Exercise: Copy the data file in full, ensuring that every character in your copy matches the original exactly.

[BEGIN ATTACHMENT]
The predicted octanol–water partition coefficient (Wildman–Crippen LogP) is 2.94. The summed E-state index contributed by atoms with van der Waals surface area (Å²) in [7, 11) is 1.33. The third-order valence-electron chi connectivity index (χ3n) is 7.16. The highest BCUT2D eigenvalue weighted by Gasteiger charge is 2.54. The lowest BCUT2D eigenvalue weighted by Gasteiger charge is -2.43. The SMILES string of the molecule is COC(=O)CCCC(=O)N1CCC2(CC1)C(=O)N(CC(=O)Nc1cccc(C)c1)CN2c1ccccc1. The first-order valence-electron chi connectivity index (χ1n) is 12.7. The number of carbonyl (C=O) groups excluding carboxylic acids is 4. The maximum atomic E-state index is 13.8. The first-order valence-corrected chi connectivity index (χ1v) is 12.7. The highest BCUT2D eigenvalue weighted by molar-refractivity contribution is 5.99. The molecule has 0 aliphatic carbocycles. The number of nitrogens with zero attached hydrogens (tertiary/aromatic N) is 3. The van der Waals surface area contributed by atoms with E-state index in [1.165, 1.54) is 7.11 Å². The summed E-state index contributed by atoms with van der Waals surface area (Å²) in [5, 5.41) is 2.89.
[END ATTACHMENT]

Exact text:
The predicted octanol–water partition coefficient (Wildman–Crippen LogP) is 2.94. The summed E-state index contributed by atoms with van der Waals surface area (Å²) in [7, 11) is 1.33. The third-order valence-electron chi connectivity index (χ3n) is 7.16. The highest BCUT2D eigenvalue weighted by Gasteiger charge is 2.54. The lowest BCUT2D eigenvalue weighted by Gasteiger charge is -2.43. The SMILES string of the molecule is COC(=O)CCCC(=O)N1CCC2(CC1)C(=O)N(CC(=O)Nc1cccc(C)c1)CN2c1ccccc1. The first-order valence-electron chi connectivity index (χ1n) is 12.7. The number of carbonyl (C=O) groups excluding carboxylic acids is 4. The maximum atomic E-state index is 13.8. The first-order valence-corrected chi connectivity index (χ1v) is 12.7. The highest BCUT2D eigenvalue weighted by molar-refractivity contribution is 5.99. The molecule has 0 aliphatic carbocycles. The number of nitrogens with zero attached hydrogens (tertiary/aromatic N) is 3. The van der Waals surface area contributed by atoms with E-state index in [1.165, 1.54) is 7.11 Å². The summed E-state index contributed by atoms with van der Waals surface area (Å²) in [5, 5.41) is 2.89.